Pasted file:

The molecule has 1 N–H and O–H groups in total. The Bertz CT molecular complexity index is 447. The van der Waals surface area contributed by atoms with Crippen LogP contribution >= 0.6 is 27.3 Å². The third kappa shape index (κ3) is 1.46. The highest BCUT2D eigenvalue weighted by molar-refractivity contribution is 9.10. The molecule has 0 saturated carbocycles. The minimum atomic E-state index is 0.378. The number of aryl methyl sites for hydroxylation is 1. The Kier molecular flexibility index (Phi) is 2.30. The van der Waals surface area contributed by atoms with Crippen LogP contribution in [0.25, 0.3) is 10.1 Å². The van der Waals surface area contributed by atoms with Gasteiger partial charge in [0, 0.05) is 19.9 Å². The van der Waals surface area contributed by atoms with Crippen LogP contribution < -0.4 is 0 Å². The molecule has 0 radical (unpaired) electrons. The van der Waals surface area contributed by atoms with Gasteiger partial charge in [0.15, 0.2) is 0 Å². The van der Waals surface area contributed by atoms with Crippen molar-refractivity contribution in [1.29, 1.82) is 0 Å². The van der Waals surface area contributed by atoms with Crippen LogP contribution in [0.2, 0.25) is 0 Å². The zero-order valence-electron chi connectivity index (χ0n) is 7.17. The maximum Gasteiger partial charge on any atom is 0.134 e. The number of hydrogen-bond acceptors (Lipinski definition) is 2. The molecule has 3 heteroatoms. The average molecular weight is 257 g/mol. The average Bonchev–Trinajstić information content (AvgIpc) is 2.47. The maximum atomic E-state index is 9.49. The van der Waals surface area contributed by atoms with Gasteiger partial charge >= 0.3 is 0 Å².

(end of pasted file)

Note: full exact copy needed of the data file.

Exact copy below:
The molecule has 1 N–H and O–H groups in total. The Bertz CT molecular complexity index is 447. The van der Waals surface area contributed by atoms with Crippen LogP contribution >= 0.6 is 27.3 Å². The third kappa shape index (κ3) is 1.46. The highest BCUT2D eigenvalue weighted by molar-refractivity contribution is 9.10. The molecule has 0 saturated carbocycles. The minimum atomic E-state index is 0.378. The number of aryl methyl sites for hydroxylation is 1. The Kier molecular flexibility index (Phi) is 2.30. The van der Waals surface area contributed by atoms with Crippen LogP contribution in [0.25, 0.3) is 10.1 Å². The van der Waals surface area contributed by atoms with Gasteiger partial charge in [0, 0.05) is 19.9 Å². The van der Waals surface area contributed by atoms with Crippen LogP contribution < -0.4 is 0 Å². The molecule has 0 radical (unpaired) electrons. The van der Waals surface area contributed by atoms with Gasteiger partial charge in [0.15, 0.2) is 0 Å². The van der Waals surface area contributed by atoms with Crippen molar-refractivity contribution in [1.29, 1.82) is 0 Å². The van der Waals surface area contributed by atoms with Crippen LogP contribution in [0.2, 0.25) is 0 Å². The zero-order valence-electron chi connectivity index (χ0n) is 7.17. The maximum Gasteiger partial charge on any atom is 0.134 e. The number of hydrogen-bond acceptors (Lipinski definition) is 2. The molecule has 3 heteroatoms. The average molecular weight is 257 g/mol. The average Bonchev–Trinajstić information content (AvgIpc) is 2.47. The maximum atomic E-state index is 9.49. The van der Waals surface area contributed by atoms with Gasteiger partial charge >= 0.3 is 0 Å².